Background: Liver cancer incidence and mortality are escalating globally. Magnesium intake has been studied extensively in nonmalignant liver pathology, but the association between dietary intake of magnesium and primary liver malignancy has not been previously evaluated.
Objectives: We aimed to determine the association between total magnesium intake and primary liver cancer risk.
Methods: Using the NIH-American Association of Retired Persons (NIH-AARP) Diet and Health Study prospective cohort, we estimated the association between magnesium intake and the risk of incident primary liver cancer using Cox proportional hazard modeling adjusted for relevant confounders. Comprehensive stratified and sensitivity analyses were performed.
Results: During 6.4 million person-years of follow-up time, 1067 primary liver cancers occurred in 536,359 participants. Higher magnesium intake was independently associated with a lower risk of liver cancer (P-trend = 0.005), with intakes in the highest compared with lowest quartile associated with 35% lower risk (HR: 0.65; 95% CI: 0.48, 0.87). The dose-related inverse association was more pronounced in moderate and heavy alcohol users (HR: 0.54; 95% CI: 0.35, 0.82; P-trend = 0.006), and this interaction was statistically significant (P-interaction = 0.04).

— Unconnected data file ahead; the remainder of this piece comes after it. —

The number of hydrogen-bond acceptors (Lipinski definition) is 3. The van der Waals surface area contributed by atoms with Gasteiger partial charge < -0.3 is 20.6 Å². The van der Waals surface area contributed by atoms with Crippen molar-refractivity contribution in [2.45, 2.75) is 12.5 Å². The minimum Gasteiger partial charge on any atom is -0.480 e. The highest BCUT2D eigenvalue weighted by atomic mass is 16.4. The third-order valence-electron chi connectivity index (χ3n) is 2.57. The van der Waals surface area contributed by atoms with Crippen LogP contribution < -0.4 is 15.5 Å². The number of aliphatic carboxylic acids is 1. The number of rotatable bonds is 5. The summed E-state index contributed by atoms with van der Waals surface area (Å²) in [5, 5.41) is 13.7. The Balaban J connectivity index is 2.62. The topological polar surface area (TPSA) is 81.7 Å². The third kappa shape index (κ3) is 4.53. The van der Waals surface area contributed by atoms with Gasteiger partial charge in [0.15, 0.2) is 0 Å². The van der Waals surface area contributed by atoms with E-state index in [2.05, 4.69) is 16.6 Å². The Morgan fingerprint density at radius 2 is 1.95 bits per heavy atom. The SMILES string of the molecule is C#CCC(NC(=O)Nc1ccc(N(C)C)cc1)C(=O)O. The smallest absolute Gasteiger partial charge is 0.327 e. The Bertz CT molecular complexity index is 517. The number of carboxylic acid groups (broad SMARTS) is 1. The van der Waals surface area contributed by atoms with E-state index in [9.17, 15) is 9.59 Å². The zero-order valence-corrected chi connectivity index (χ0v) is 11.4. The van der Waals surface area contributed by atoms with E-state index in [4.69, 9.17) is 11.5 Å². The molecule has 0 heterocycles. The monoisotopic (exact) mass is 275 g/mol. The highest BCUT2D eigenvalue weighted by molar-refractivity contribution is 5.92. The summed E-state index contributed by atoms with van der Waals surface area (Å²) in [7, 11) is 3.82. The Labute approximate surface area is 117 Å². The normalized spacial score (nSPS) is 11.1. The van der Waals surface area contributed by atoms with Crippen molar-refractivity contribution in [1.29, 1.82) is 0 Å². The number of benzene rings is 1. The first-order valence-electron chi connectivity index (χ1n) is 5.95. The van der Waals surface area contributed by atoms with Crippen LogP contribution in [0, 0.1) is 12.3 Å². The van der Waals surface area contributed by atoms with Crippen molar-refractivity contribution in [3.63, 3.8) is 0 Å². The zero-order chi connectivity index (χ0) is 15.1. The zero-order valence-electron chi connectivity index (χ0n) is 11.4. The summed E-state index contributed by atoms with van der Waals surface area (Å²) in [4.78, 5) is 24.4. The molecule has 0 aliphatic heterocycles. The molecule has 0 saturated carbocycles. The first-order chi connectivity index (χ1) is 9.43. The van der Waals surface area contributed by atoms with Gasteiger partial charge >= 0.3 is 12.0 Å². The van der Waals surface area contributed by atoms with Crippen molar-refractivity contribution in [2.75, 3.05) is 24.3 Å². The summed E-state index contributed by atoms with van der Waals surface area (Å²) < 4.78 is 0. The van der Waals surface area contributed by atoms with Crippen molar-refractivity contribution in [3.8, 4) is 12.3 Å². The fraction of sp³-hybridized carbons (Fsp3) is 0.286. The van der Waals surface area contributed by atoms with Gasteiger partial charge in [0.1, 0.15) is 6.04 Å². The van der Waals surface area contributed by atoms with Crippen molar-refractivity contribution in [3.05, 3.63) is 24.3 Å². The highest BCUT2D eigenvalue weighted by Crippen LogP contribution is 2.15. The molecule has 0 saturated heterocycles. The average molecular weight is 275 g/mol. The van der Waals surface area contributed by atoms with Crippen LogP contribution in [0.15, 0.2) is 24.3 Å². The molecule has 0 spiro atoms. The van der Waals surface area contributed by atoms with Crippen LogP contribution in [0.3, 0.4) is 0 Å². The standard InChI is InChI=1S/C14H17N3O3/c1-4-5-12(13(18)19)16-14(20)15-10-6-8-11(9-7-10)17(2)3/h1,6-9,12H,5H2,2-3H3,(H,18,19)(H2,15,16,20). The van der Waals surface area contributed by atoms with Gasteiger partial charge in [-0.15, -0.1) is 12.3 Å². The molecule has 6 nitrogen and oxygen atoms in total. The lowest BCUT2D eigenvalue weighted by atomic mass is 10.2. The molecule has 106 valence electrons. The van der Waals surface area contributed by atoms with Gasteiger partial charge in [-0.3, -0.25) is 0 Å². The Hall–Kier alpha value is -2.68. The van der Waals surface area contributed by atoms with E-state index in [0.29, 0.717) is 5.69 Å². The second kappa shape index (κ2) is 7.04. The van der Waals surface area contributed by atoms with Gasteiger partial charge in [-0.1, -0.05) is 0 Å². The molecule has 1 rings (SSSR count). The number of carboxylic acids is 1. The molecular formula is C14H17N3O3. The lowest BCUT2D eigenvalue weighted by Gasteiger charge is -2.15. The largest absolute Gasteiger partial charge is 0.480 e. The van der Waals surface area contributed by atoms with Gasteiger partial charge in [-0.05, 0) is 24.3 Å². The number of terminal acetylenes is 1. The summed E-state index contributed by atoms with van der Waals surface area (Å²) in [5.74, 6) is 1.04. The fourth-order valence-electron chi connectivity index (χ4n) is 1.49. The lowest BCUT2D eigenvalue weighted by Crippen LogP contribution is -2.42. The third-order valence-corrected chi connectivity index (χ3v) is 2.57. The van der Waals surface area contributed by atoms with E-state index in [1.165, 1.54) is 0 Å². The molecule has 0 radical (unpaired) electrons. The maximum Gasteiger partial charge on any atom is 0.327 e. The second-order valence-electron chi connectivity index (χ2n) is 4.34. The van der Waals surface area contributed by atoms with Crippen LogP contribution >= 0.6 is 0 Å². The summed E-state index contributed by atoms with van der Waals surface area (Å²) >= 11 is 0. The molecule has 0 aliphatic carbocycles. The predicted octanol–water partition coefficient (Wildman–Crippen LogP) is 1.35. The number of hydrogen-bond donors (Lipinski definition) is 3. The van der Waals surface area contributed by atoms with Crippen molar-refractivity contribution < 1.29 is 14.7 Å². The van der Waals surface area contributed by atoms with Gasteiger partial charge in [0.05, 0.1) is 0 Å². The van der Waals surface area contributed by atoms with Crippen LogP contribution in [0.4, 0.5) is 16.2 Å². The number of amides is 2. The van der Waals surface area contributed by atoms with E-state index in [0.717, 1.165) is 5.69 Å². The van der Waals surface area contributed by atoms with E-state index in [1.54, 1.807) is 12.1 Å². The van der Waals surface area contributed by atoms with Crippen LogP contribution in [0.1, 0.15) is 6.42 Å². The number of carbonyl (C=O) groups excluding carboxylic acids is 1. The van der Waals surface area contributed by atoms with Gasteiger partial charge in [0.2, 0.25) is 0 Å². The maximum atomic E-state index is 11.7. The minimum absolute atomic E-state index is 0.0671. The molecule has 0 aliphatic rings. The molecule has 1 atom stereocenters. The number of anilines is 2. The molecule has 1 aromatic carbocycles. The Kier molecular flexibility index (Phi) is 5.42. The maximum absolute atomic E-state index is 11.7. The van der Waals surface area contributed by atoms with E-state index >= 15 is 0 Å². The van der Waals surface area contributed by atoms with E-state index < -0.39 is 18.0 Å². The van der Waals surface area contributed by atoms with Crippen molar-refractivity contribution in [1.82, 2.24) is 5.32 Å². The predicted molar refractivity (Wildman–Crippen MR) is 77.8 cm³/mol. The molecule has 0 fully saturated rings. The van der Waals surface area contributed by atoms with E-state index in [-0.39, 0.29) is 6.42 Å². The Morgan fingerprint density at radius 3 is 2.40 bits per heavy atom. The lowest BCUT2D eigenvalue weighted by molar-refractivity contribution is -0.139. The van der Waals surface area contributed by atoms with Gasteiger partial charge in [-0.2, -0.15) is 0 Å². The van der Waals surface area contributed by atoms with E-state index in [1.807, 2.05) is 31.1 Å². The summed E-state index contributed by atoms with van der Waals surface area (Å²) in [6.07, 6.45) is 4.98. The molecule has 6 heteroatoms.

Conclusions: Based on a prospective cohort analysis, we demonstrated that magnesium intake is associated with a lower risk of primary liver cancer, which was more pronounced among moderate and heavy alcohol users. Robust experimental and mechanistic data provide a biological basis to support these findings.
Keywords: digestive system neoplasm; epidemiology; hepatocellular carcinoma; nutrition therapy; public health.
© The Author(s) 2020. Published by Oxford University Press on behalf of the American Society for Nutrition.